As part of an international study, 105 business and cybersecurity leaders in Australia were surveyed by Forrester Consulting on behalf of security vendor Tenable.
Among the security leaders, 70% are only somewhat confident, at best, in their ability to report on their level of security or risk when asked.
So it's probably unsurprising that 67% of the business leaders are at best only somewhat effective in communicating threats that pose the greatest risk to the organisation.
"Cyber[security] is still perceived as the domain of the IT department," Tenable ANZ country manager Scott McKinnel told iTWire.
CISOs are typically former technology practitioners, but they need to take a business perspective so they can determine how cyber activity is impacting the organisation's risk posture, he suggested.
More-sophisticated organisations have risk committees that oversee cybersecurity along with other issues, but that isn't the norm, McKinnel said.
Forthcoming legislation will probably provide "a very clear indication" of the minimum security requirements for significant organisations, he predicted, but the Essential Eight already provide a security baseline.
"Basic system hygiene removes a lot of the risk," he observed.
From there, CISOs need to understand their organisations' assets (including those operated by third parties) and where the vulnerabilities are. That provides a context that can be used to determine priorities and KPIs.
"All the tools are available" (from vendors including Tenable) to suit organisations of different sizes, he said. What's needed is a willingness to take action.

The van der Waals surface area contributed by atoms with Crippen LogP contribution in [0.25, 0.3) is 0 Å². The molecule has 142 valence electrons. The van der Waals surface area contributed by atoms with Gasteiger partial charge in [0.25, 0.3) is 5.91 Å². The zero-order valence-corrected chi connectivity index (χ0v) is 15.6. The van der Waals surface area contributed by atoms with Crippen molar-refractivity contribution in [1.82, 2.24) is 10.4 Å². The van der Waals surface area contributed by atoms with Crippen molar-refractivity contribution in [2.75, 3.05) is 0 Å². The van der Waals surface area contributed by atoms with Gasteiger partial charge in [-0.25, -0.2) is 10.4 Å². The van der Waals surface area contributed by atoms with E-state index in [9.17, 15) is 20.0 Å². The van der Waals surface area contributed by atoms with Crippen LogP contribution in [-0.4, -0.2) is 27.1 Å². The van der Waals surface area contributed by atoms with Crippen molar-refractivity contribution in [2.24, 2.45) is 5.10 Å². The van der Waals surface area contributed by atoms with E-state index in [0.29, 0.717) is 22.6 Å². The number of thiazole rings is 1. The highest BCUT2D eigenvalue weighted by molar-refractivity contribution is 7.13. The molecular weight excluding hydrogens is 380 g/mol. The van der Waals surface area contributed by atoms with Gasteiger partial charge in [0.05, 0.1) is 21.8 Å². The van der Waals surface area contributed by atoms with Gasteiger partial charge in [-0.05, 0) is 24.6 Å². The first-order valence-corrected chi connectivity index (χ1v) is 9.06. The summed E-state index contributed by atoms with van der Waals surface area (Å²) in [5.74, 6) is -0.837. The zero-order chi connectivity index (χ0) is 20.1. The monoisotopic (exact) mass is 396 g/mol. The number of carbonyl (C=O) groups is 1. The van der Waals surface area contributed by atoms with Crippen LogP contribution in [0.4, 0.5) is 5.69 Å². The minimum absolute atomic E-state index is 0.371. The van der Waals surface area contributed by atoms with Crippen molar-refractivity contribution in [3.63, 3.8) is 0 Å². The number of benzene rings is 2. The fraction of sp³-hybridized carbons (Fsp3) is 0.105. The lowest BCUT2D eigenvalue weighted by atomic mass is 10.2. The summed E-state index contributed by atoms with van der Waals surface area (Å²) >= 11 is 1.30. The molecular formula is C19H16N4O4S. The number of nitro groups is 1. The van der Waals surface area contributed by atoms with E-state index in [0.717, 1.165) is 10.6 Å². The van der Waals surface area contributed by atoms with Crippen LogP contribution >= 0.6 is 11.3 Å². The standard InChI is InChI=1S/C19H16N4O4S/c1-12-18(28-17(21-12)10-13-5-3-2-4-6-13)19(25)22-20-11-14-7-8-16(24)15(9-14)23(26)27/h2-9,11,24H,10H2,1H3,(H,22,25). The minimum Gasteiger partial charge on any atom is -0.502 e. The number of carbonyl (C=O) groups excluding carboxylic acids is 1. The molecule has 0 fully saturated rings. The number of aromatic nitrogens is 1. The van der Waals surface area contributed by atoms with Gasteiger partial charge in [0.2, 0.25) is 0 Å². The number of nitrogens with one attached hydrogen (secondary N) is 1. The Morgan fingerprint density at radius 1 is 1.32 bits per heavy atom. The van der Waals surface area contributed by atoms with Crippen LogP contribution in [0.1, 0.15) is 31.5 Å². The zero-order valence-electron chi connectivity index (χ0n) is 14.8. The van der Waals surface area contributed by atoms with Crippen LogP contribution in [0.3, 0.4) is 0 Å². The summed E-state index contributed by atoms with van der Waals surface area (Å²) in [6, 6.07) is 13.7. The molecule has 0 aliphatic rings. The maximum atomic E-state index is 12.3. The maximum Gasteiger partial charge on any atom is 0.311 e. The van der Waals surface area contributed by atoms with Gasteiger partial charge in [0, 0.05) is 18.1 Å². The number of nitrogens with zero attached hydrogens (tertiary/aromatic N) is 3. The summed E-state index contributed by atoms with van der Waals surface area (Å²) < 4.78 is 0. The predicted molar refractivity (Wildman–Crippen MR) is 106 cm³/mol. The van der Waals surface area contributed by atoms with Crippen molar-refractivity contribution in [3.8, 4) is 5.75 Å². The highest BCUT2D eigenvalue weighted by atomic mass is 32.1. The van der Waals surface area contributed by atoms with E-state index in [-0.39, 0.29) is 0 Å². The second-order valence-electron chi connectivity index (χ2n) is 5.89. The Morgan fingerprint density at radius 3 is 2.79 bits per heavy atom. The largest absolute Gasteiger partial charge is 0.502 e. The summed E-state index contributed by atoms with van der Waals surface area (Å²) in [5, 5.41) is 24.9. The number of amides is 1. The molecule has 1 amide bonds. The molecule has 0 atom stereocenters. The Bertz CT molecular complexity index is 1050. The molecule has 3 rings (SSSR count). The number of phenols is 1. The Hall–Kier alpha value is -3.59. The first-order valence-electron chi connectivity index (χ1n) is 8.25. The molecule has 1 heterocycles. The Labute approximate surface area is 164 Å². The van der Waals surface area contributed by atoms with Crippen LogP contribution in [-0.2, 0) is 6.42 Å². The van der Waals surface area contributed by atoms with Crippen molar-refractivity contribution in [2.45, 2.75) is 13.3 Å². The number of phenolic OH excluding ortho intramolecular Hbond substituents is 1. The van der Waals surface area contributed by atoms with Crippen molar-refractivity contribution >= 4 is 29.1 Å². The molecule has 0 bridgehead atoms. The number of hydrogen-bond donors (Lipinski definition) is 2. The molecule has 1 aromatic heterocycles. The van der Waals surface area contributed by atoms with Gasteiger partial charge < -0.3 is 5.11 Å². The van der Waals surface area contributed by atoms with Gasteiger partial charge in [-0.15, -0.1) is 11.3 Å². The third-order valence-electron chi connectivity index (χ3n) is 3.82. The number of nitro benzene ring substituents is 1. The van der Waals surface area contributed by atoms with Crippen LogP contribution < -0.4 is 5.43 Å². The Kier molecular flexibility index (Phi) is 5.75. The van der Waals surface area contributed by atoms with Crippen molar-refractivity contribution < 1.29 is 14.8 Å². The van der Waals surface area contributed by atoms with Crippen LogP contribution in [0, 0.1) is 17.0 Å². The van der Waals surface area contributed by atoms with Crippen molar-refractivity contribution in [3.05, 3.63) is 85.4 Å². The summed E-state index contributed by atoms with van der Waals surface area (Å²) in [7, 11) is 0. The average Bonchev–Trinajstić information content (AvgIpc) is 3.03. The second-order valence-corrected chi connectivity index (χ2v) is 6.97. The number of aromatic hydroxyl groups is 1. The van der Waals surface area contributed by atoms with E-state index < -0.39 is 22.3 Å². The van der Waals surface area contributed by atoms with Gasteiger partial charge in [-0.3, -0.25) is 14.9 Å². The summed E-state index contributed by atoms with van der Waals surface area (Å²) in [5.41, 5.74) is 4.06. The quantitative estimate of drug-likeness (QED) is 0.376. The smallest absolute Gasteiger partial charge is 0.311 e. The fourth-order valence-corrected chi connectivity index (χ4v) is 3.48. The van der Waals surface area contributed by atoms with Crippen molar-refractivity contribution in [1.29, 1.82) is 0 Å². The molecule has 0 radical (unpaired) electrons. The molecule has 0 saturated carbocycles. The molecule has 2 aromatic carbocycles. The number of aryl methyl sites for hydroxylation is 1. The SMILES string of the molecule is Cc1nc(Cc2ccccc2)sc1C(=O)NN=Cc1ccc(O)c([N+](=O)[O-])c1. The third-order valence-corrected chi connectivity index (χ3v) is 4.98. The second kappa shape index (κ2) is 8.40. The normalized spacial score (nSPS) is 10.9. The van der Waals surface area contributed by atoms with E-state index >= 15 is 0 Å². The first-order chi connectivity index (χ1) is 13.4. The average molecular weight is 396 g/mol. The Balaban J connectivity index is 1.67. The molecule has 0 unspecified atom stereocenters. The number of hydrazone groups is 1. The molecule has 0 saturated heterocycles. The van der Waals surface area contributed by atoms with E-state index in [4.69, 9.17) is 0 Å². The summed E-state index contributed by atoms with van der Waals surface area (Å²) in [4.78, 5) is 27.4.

Assets can be mapped onto business processes, and automation – including AI – can be applied to help identify the most important components so they can be prioritised.
Any proposal to increase spending is likely to be challenged – especially in the current environment – so CISOs need to show that systems aren't at the desired level of risk, and the potential business impact of an adverse outcome.
This information needs to be presented very simply to business leaders, along the lines of "This is what can happen. Are you prepared to take that risk? If not, we need to take this action."
The survey also found that 92% of Australian organisations experienced a business-impacting cyberattack in the past 12 months.
73% of these attacks involved operational technology (OT) assets. 45% were some form of fraud, 44% were COVID-19 related phishing incidents, and 43% were data breaches.
Ransomware played a part in 39% of incidents, and software vulnerabilities in 36%.
These findings apply to a wide range of organisations in terms of size, geography and industry, said McKinnel.